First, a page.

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The Golden Valley City Council has fired its Human Rights Commission after it asked the city to form a task force to help prevent use of unnecessary force by city police officers, leaving the future of the state's oldest such commission up in the air.
The firing followed a November meeting that grew heated when the council reprimanded commission members for their comments about the police.
Volunteers on the commission didn't seem to "recognize the seriousness of the discussion that they had ... and the legal liability that they placed the city in," Mayor Linda Loomis said at the council meeting this week. Council members then voted 4-1 to dismiss the commission and made it clear that they rejected its participants' comments and actions.
City officials justified their actions by saying the group's discussion about police could have defamed employees and violated the state's Data Practices Act.
Council Member Mike Freiberg, who cast the only vote against the commission's removal, said he didn't agree with some of the commissioners' statements, but he didn't think they deserved to be kicked off the commission.
"What I heard was well-meaning citizens acting in a voluntary capacity, attempting to address what they viewed as an important issue, acting in good faith and trying to comply with the laws," he said.
Freiberg said the council's move at its final meeting of the year could validate suspicions of some citizens that the council does not support the commission. "Our last action will be this act of pettiness, the stench of which will waft into the next council," he said.
New commission member Terri Policy had only attended two meetings before the controversy erupted. She said she remembers the commission's discussion as a respectful one, though she now wishes things had been done differently.
"In my opinion, there are unresolved resentments between certain members of the City Council and the commission," she said. "I have a great deal to learn, and I now think I did not do the proper due diligence before agreeing to promote this resolution. But at the same time, I would have expected the City Council to say, 'Let's sit down and talk about this.'"
Residents wanted discussion
Commission Chairwoman Anne Dykstra, who suggested the police resolution, could not be reached for comment. At the November council-commission meeting, she said commissioners raised the issue because residents asked them to.
Since 2008, Golden Valley has settled two police cases, one involving use of a Taser and the other in which a jury determined excessive force had been used and awarded a total of about $1.3 million. In September, a woman with a history of mental illness was shot to death by a city police officer after she was stopped while speeding on Interstate 394 and raised a handgun in the direction of the officer.
At the November meeting, one council member called the commission request for a task force "abhorrent." Officials also said that any discussion of the I-394 shooting, which is still under investigation, opened the city to legal liability. They pointed out that the city's Police Department has a different chief than it did when the incidents linked to the $1.3 million award for damages occurred, and they detailed the training police go through. But commission members said some residents still want greater transparency.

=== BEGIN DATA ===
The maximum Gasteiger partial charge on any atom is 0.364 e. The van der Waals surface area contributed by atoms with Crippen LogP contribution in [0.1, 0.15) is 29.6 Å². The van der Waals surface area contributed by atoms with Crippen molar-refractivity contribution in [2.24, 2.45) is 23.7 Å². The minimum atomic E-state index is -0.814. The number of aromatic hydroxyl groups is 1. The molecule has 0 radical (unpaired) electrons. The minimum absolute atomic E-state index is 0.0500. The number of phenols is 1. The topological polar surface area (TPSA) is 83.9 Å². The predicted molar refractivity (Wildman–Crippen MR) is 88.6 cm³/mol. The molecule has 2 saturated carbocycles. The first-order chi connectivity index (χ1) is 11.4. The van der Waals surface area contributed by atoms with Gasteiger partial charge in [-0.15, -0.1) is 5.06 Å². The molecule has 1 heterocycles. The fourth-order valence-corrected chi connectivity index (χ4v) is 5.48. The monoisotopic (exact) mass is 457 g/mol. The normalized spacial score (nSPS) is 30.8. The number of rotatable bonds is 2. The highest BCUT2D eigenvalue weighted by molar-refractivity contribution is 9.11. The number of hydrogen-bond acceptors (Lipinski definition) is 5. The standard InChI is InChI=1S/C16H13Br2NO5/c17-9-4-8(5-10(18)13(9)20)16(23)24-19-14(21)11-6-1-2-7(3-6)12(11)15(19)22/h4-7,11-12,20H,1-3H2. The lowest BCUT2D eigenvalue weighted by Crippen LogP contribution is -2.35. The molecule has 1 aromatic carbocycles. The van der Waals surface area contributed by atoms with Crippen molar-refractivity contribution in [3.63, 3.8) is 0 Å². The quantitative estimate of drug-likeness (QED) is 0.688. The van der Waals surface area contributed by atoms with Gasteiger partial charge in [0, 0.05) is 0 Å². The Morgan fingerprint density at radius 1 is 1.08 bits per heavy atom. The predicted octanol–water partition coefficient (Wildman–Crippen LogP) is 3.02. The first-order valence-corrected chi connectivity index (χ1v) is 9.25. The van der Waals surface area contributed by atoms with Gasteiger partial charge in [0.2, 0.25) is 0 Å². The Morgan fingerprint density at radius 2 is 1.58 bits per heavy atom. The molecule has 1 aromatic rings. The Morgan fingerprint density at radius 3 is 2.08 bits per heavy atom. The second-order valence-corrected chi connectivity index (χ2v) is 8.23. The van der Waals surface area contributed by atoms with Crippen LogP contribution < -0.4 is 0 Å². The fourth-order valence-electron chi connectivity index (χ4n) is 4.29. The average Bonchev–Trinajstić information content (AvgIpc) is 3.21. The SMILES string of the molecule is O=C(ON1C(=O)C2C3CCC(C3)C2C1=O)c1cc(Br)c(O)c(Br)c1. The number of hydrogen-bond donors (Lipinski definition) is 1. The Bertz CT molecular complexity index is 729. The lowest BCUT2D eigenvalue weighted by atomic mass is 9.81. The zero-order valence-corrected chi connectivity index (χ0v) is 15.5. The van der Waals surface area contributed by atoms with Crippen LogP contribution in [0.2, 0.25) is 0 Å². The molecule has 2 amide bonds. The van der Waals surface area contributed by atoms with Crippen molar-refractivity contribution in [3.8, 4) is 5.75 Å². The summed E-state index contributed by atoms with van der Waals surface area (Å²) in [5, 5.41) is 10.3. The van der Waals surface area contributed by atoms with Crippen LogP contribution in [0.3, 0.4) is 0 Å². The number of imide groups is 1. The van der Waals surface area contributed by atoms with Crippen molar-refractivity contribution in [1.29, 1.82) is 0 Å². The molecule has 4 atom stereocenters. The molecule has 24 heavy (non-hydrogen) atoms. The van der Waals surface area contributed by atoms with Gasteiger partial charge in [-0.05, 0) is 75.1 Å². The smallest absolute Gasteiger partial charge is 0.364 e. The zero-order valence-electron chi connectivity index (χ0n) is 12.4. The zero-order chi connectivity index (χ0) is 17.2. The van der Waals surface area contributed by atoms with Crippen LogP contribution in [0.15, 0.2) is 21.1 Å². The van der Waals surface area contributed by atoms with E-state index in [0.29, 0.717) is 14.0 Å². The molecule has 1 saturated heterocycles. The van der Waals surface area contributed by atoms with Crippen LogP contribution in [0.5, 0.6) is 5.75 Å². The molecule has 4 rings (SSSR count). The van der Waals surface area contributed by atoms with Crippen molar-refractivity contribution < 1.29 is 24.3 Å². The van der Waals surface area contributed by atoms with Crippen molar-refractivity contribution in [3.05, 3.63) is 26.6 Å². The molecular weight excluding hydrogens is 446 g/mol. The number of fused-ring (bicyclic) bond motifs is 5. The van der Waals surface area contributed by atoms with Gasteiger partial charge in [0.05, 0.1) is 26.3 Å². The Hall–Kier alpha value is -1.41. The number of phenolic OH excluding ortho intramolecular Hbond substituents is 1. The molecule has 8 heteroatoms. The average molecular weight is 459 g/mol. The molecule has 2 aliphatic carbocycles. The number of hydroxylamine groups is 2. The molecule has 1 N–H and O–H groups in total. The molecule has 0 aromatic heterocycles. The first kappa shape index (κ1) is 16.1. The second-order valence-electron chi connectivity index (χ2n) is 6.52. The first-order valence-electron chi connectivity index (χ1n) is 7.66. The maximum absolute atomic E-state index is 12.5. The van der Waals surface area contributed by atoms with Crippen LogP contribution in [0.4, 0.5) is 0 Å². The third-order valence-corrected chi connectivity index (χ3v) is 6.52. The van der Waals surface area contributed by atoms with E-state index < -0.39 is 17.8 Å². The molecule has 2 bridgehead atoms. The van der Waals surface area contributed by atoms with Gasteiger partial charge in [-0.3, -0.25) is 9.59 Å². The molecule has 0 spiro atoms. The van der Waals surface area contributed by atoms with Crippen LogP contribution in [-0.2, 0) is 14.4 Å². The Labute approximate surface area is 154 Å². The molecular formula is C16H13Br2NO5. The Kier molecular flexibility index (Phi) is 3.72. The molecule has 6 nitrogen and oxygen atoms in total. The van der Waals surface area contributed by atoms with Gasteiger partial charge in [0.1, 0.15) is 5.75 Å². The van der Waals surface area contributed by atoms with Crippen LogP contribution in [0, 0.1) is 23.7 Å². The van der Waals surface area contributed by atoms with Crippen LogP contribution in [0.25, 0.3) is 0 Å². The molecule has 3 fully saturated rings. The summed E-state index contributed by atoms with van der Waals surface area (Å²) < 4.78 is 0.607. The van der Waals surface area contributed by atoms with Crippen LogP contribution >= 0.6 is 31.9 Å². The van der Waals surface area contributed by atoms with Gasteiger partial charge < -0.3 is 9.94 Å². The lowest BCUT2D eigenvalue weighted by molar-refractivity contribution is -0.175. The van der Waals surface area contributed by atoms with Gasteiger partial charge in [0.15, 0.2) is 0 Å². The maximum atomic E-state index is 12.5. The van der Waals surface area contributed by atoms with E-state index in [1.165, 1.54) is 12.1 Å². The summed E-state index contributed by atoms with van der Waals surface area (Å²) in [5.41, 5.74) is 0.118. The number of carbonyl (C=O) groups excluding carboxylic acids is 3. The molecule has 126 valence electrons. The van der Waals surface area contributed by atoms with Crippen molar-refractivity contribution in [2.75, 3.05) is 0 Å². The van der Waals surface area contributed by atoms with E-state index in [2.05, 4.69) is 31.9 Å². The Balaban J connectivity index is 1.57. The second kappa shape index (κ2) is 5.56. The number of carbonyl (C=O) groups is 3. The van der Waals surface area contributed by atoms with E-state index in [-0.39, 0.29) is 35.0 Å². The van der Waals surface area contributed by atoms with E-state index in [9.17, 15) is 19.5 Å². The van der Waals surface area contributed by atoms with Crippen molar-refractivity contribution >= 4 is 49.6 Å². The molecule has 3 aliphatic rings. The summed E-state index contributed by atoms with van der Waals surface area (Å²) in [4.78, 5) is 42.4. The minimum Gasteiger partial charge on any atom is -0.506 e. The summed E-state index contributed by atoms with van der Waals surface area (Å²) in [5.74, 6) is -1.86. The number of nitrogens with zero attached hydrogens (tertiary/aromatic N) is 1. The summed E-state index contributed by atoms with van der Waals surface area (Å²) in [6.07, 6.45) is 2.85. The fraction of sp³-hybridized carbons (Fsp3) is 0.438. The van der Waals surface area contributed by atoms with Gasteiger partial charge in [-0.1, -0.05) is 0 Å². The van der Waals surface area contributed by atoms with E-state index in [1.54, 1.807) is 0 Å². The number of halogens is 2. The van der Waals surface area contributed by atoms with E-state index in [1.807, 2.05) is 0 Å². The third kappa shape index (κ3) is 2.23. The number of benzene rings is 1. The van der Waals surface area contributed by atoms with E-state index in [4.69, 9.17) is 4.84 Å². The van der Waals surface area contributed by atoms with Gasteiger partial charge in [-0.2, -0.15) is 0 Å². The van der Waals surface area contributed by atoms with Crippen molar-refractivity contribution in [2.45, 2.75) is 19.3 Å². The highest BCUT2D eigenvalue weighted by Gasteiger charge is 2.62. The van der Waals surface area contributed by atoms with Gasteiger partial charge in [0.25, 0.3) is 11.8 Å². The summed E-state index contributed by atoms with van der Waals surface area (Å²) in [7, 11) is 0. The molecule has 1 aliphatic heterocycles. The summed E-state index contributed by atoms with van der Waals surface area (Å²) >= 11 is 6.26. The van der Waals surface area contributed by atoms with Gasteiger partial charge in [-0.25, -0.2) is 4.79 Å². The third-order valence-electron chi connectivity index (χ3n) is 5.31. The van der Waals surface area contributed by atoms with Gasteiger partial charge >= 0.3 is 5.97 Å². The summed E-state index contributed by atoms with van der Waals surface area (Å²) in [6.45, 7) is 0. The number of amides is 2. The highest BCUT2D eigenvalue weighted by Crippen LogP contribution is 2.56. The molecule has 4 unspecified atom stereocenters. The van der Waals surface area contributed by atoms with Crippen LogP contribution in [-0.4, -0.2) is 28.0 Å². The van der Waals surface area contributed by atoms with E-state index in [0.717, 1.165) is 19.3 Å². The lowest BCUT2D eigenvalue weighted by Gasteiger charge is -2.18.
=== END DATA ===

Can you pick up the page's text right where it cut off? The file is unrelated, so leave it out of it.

"We raised the issue because of questions from citizens," dismissed commission member Marion Helland told the Star Tribune. She had served on the group for 25 years and earlier this month was recognized at the state level for a lifetime of work in the field.
She said the City Council action only addresses the commission process, not the issue it raised about the police.
The fourth commissioner who was dismissed, Tim Hepner, could not be reached for comment.
The commission voted to seek the task force at its Oct. 13 meeting. The measure asked the council to form a task force to "identify and adopt best practices that prevent the use of unnecessary force by Golden Valley police officers."
Suggested task force members included representatives of the city's Human Rights Commission, the Police Civil Service Commission and Golden Valley churches. Best practices to be determined included how to reinstate police to active duty after they had been judged to have used excessive force and training and psychological services for officers so they could best use the city's "use of force" guidelines.
Golden Valley's action has spurred the interest of Minnesota Department of Human Rights Commissioner Kevin Lindsey, who said he will be seeking more information.
"The Human Rights Commission was asking the City Council to have the city look into an issue," he said. "That seems to me consistent with what human rights commissions do."
Golden Valley's Human Rights Commission was established in 1965 and, according to Helland, is the state's oldest. There are 49 human rights commissions in cities and counties statewide. In October, Crow Wing County abolished its commission.
Mary Jane Smetanka • 612-673-7380 Twitter: @smetan